after the V’ohavtah:
“If you will earnestly heed
the commandments I give you this day, to love the Lord your God and
to serve him with all your heart and all your soul, then I will
favor your land with rain at the proper searson – rain in autumn and
rain in spring – and you will have an ample harvest of grain and
wine and oil. I will
assure abundance in the fields for your cattle. You will eat to
contentment. Take care
lest you be tempted to forsake God and turn to false gods in
worship. For then the
wrath of the Lord will be directed against you. He will close the heavens
and hold back the rain: the earth will not yield its produce. You will soon disappear from
the good land which the Lord gives you.
will happen if we do repent?
traditional Jewish places of worship on Yom Kippur, the Book of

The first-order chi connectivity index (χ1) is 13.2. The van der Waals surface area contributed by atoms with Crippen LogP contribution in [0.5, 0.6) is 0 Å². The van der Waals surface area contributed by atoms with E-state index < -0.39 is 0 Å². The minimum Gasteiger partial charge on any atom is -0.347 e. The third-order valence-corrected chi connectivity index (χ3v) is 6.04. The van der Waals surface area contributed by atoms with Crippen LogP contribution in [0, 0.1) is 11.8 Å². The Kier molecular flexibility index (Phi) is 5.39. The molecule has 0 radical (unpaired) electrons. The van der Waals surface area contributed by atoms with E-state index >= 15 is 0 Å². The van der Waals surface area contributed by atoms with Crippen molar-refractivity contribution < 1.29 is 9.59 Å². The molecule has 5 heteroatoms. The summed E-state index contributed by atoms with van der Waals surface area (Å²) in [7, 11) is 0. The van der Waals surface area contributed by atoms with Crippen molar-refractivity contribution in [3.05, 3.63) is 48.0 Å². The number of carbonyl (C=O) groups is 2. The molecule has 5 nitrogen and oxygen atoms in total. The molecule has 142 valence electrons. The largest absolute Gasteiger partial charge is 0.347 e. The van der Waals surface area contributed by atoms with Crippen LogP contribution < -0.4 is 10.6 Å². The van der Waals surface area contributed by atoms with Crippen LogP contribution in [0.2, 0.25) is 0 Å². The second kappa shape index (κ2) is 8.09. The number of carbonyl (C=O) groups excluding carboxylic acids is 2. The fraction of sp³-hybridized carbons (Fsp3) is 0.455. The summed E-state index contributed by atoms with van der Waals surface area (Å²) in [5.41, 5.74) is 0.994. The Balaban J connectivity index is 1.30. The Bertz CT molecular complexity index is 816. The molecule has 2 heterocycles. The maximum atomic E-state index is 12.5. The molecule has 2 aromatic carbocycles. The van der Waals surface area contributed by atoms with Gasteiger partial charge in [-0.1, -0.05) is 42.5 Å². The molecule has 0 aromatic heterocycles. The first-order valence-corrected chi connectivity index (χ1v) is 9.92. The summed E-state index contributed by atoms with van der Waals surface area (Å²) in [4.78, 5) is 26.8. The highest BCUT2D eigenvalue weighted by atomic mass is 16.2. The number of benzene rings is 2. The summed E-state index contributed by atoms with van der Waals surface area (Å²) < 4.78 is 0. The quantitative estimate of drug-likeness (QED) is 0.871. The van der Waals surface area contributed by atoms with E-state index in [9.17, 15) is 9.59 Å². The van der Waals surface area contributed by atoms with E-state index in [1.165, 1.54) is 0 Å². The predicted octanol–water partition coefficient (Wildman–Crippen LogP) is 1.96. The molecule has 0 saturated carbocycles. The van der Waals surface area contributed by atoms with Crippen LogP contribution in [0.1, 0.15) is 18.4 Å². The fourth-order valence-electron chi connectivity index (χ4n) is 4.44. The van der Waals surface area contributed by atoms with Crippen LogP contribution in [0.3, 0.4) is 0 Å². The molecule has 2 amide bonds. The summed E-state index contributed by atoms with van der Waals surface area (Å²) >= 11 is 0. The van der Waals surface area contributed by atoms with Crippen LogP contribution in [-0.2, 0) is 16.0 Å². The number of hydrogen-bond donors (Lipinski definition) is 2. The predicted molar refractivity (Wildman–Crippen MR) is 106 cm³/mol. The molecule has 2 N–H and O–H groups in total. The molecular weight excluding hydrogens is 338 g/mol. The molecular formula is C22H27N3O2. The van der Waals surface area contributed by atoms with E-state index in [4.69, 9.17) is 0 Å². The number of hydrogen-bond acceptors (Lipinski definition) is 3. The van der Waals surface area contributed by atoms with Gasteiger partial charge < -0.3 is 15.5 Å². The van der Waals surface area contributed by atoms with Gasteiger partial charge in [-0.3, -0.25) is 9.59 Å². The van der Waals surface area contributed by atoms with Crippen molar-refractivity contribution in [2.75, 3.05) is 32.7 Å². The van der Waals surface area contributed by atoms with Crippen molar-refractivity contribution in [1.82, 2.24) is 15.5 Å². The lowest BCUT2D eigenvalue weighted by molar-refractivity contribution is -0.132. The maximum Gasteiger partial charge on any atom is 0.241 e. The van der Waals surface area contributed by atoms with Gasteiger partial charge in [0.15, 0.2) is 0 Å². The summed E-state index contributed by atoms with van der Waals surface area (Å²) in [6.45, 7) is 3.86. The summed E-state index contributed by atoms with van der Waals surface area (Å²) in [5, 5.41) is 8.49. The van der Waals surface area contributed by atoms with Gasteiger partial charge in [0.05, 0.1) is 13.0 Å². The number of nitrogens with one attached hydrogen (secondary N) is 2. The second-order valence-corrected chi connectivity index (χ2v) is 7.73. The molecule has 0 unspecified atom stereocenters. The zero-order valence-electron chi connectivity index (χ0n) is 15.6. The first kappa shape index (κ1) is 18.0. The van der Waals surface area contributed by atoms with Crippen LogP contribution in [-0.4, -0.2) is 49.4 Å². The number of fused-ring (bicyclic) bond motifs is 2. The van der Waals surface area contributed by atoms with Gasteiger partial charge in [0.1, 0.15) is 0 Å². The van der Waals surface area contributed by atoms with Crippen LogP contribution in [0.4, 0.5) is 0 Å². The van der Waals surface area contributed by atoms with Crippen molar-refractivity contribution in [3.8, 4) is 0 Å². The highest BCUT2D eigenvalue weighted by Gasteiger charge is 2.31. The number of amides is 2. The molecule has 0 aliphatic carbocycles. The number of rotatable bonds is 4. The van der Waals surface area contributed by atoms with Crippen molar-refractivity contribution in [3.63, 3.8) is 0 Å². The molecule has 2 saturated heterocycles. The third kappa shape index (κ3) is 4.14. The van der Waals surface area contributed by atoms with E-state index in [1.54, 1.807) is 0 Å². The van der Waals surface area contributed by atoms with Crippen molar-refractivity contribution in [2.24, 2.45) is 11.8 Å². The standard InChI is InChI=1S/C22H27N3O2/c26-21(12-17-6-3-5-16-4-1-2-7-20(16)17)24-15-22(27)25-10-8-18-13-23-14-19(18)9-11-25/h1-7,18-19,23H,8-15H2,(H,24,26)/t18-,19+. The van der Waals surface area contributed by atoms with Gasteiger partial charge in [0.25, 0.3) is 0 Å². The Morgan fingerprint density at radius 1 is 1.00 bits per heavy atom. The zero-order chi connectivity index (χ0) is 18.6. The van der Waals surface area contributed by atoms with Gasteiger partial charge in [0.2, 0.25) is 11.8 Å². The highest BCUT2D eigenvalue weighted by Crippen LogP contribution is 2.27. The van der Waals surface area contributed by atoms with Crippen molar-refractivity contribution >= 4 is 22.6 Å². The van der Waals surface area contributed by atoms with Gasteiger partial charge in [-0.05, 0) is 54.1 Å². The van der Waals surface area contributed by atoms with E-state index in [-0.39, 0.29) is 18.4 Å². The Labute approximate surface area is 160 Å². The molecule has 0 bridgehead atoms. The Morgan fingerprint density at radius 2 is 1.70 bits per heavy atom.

Jonah is read. The story is about the people of Nineveh. God
judged them to be wicked and asked Jonah to go there and tell them
to preach the path of goodness. Jonah was unwilling and only
changed his mind when he found himself in the belly of a whale. He then went to Nineveh and in
response to his words, the residents repented and God not only did
not lay waste to the city but forgave them.
we fast? In another
Haftarah read on Yom Kippur we find the words of ISAIAH
“Why, when we fasted, did you not see? When we starved our
bodies, did you pay no heed?” Because on your fast day you see to
your business and oppress your workers. Because you fast in strife
and contention, and you strike with a wicked fist! Your fasting
today is not such as to make your voice heard on high. Is such the